The male turkey, called a “Tom,” is 23 weeks old. The man who grew the turkey, Trenton Anderson, who, with his father, Paul, runs PSA &Sons, a turkey farm in Moroni that grows 90,000 turkeys each year, says he picked the turkey out from a group of 18 of the best turkeys on the farm.
Trenton says he watched the turkeys closely, and segregated them from the general population so they could adjust to humans. The group of 18 was whittled to 10, and Trenton eventually settled on one that he called “Nibbles.”
“It somewhat boils down to which ones are the most friendly,” Trenton says of picking out a turkey for pardoning. “You don’t want them flying off.”
On Tuesday, Nibbles was perched on a folding table at the Capitol, occasionally clawing at a pile of sawdust. Just before Herbert arrived, Nibbles relieved himself on the black table cloth, avoiding his sawdust bed.
Whether Trenton liked it or not, Nibbles, through a naming contest, was renamed “Norbert,” an apparent homage to the company that will harvest around five million other turkeys this year, and the man who would be sparing the bird’s life.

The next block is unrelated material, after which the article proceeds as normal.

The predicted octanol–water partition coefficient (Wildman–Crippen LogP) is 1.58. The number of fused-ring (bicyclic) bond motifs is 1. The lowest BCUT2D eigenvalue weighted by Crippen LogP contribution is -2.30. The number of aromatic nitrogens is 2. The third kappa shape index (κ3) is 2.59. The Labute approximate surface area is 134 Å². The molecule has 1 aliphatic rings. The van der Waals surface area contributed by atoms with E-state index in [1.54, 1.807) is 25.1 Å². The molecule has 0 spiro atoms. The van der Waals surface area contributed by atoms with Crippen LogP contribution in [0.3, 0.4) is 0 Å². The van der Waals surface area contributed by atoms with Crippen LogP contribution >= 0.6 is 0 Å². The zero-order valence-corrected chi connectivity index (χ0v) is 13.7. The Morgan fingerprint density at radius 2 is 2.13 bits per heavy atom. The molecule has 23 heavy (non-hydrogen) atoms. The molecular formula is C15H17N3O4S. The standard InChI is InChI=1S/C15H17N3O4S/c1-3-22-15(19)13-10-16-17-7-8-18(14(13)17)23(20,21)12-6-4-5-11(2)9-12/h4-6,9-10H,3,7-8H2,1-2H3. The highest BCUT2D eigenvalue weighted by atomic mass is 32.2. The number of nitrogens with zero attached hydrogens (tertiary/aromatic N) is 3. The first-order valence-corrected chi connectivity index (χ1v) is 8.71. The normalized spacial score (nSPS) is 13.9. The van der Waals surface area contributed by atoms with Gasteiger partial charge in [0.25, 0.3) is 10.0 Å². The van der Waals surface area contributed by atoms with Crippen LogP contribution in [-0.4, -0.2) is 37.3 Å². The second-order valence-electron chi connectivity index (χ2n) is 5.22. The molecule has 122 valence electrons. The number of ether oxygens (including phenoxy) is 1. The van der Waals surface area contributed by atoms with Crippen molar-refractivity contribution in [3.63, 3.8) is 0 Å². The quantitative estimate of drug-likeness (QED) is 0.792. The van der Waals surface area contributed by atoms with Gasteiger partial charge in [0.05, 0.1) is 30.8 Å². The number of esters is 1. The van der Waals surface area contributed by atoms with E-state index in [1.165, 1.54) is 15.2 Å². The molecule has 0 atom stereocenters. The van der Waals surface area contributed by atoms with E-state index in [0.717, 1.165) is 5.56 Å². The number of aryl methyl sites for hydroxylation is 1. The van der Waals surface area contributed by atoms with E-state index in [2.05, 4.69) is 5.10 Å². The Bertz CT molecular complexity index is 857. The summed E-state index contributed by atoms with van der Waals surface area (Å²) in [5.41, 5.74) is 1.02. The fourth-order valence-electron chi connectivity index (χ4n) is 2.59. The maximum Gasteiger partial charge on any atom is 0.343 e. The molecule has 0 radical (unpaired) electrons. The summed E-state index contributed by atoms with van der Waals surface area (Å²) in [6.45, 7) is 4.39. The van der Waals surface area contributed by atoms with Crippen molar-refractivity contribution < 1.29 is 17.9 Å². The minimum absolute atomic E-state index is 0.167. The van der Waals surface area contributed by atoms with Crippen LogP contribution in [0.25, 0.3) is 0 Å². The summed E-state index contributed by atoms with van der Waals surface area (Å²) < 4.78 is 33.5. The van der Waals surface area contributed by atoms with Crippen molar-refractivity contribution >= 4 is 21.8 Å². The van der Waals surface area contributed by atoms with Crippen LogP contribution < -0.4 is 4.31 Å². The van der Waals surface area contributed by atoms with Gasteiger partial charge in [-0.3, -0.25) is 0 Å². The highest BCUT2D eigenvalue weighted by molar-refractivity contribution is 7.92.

The turkey-pardoning ceremony gave Herbert and LuAnn Adams, commissioner of the Utah Department of Agriculture & Food, a chance to give a post-harvest cheer to the state’s farms. Adams told the crowd of mostly Sanpete County residents, many wearing Norbest jackets, that Utah’s $17 billion agriculture industry is going strong. Around 95 percent of the state’s 18,000 farms are family-owned—a statistic Adams drove home by pointing out that family-owned means a mom, dad, kids and grandparents.
“The family farm is alive and well in Utah,” Herbert said, noting that Norbest employs around 500 workers.
Before pardoning Norbert and urging the turkey to, among other things, “live long and prosper,” Herbert encouraged Utahns to think of the needy during the holidays.
“There are people out there that need a little helping hand,” Herbert said.
For the fifth year in a row, Gov. Gary Herbert on Tuesday pardoned a Sanpete County-grown Norbest turkey, ensuring that the 47-pounder will not become part of the 16 pounds of turkey that state agriculture officials say the average Utahn consumes each year.